Steve Ditko. Wow. It’s hard to process. I only ever met the man once, during my editorial tenure at DC Comics, but I was first introduced to the creator Steve Ditko in the pages of Amazing Spider-Man and Dr. Strange in the early 1960s. His art was revelatory to a young reader like me more accustomed to the tamer stylings of Curt Swan, Wayne Boring, and John Forte. Ditko took what I thought of as comic book art and twisted it in startling and amazing ways, creating an entirely new way (in my experience) of portraying action and emotion. I was hooked, especially on his originating run on Dr. Strange in Strange Tales.
In 1975, one of the first few scripts I sold to Charlton Comics, a 7-page horror story, “Sleep of Ages” was drawn by Steve Ditko. The odds of his being given one of my scripts was, in retrospect, pretty high; there was probably a Ditko story in practically every issue of every horror title they published in those days, but when I opened the pages of Ghostly Haunts #52 (which cover featured the story with a painted cover by Pat Boyette) and saw the name “Steve Ditko” lettered in the credit box beneath my name, my heart skipped a beat and I still remember the rush I got seeing it. I was waiting at the bus stop right outside the candy store where I’d just purchased the issue for the Nostrand Avenue bus to go to classes at Brooklyn College. (You’ll find “Sleep of Ages” below, at the end of the post.) 
Five years later, I scripted an 8-page back up that Steve would end up pencilling (inked by Dave Hunt) for The Legion of Super-Heroes #267. Another rush. Another brush with this legendary artist.
In the late-1990s, as editor of the New Gods title at DC, Mark Millar pitched me a 5-page back-up story, “Infinitely Gentle, Infinitely Suffering; A Tale of DeSaad.” It was a tidy little story and I happily accepted it. Mark had one request: Did he think I could get Steve Ditko to draw it? The answer to that sort of question was always, “Don’t know if I can get him, but I can certainly ask him!”
So I picked up the phone and dialed. Several blocks away in his studio, Steve answered. I introduced myself, told him it was a 5-pager that featured Jack Kirby’s New God characters, and asked if he might be interested in drawing it.
“The New Gods?” he said. “Okay.”
I told him I would send out the script and paper to him, but he told me not to bother. He was just a few blocks away and could come by and pick it up. Would tomorrow be alright?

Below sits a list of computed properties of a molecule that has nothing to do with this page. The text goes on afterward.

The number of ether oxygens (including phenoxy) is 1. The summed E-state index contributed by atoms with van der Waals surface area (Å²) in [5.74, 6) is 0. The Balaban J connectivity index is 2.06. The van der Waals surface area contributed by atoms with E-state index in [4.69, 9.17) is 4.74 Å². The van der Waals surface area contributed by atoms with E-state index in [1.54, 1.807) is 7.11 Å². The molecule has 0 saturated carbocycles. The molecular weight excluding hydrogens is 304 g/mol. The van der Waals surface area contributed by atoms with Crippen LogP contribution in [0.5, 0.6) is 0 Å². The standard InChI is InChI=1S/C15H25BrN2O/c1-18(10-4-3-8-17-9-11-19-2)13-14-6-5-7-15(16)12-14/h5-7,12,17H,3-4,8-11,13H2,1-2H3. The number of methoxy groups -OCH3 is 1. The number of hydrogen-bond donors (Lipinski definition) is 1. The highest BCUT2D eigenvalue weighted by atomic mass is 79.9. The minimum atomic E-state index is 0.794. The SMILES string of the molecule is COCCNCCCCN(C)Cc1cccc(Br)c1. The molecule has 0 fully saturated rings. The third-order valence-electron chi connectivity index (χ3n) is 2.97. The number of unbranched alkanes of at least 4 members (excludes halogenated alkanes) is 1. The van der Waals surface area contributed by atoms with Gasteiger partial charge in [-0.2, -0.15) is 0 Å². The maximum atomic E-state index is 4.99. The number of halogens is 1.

Tomorrow came and so did Ditko. It was summer and he was wearing an untucked lightweight short sleeve shirt, slacks, and a trilby hat. I brought him into my office, sat him down in my guest chair and in about two minutes, covered the basics of the assignment, gave him the reference on the characters, and had him sign a voucher. He was all business, very pleasant and relaxed, but no small talk.
Still, I was and am a fan at heart, but seeing that he had a bit of a wall up and knowing his reputation as someone who didn’t like to revisit the past, I tried to keep my inner fan at bay. But once the business was finished, I couldn’t help but say, casually, “I doubt you’d remember it, but you drew one of my stories at Charlton, one of my very earliest, in fact.”
A pleasant but non-committal smile appeared, “Did I?”
I will confess, I had a Sharpie and a copy of Ghostly Haunts #52 in my desk drawer, ready to be whipped out for a quick Ditko signature, but the tone of his “Did I?” stopped me cold.
“Yes,” I said, retreating from my fannishness. “I always thought it was a beautiful job.”
He smiled again and changed the subject, “It should be interesting to draw Jack’s characters.”
And that was it. Two weeks later, he dropped the pages off with the receptionist. They were, of course, spot on. The characters were clearly Kirby’s creations but drawn with that unmistakeable Ditko flair, and there was nothing to do but have it lettered and inked. The story (inked by Mick Gray) would finally see print in the 2008’s Tales of the New Gods trade paperback.
It would have been fascinating to spend even a few minutes talking comic books with a master of the form like Steve Ditko, but he believed that the art and not the artist should take the spotlight and speak for itself, leaving creators free to create, what they wanted and how they wanted.
And now, since he never made appearances or gave interviews, his work is all we have left. Spider-Man, Dr. Strange, The Creeper, The Question, Captain Atom, Blue Beetle, Hawk and Dove, Shade the Changing Man, Mr. A…the list goes on, not to mention the many, many hundreds of short stories drawn for Charlton, Marvel, and others. Fortunately, it’s a body of work that speaks loudly and clearly about who created it. We’ll still be listening to Steve Ditko, on his own terms, for generations to come.

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1 Comment on Steve Ditko (1927-2018)

  1. Rolando Rodriguez says:

    Steve Ditko was the best, I’m still in shock and mourning, somehow I thought he’d be with us forever, and in a way he us, through his countless characters, stories and art. R.I.P. Steve Ditko, you will be sorely missed.

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